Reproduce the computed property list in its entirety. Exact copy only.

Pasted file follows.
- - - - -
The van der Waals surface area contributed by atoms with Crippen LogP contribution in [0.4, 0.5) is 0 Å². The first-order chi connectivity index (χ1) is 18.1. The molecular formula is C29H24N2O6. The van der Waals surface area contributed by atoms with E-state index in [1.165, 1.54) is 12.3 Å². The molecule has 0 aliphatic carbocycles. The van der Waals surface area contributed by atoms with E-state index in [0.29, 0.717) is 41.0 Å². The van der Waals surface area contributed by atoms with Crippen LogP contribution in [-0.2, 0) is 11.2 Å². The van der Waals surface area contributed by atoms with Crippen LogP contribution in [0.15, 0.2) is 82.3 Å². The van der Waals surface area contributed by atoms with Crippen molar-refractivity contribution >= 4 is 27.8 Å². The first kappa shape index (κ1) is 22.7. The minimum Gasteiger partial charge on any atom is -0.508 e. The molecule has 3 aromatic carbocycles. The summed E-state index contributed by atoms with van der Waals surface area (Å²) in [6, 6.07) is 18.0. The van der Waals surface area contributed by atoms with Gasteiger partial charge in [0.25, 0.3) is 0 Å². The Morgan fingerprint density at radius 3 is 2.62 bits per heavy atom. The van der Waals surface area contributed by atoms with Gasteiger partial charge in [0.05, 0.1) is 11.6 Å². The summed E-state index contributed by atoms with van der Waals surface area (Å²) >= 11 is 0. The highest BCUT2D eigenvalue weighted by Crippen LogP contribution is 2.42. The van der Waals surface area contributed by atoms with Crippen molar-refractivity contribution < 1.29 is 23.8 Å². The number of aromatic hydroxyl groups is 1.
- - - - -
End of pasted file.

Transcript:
The van der Waals surface area contributed by atoms with Crippen LogP contribution in [0.4, 0.5) is 0 Å². The first-order chi connectivity index (χ1) is 18.1. The molecular formula is C29H24N2O6. The van der Waals surface area contributed by atoms with E-state index in [1.165, 1.54) is 12.3 Å². The molecule has 0 aliphatic carbocycles. The van der Waals surface area contributed by atoms with E-state index in [0.29, 0.717) is 41.0 Å². The van der Waals surface area contributed by atoms with Crippen LogP contribution in [-0.2, 0) is 11.2 Å². The van der Waals surface area contributed by atoms with Crippen LogP contribution in [0.15, 0.2) is 82.3 Å². The van der Waals surface area contributed by atoms with Crippen molar-refractivity contribution >= 4 is 27.8 Å². The first kappa shape index (κ1) is 22.7. The minimum Gasteiger partial charge on any atom is -0.508 e. The molecule has 3 aromatic carbocycles. The summed E-state index contributed by atoms with van der Waals surface area (Å²) in [6, 6.07) is 18.0. The van der Waals surface area contributed by atoms with Gasteiger partial charge in [0.25, 0.3) is 0 Å². The Morgan fingerprint density at radius 3 is 2.62 bits per heavy atom. The van der Waals surface area contributed by atoms with Gasteiger partial charge in [0.05, 0.1) is 11.6 Å². The summed E-state index contributed by atoms with van der Waals surface area (Å²) >= 11 is 0. The highest BCUT2D eigenvalue weighted by Crippen LogP contribution is 2.42. The van der Waals surface area contributed by atoms with Crippen molar-refractivity contribution < 1.29 is 23.8 Å². The number of aromatic hydroxyl groups is 1.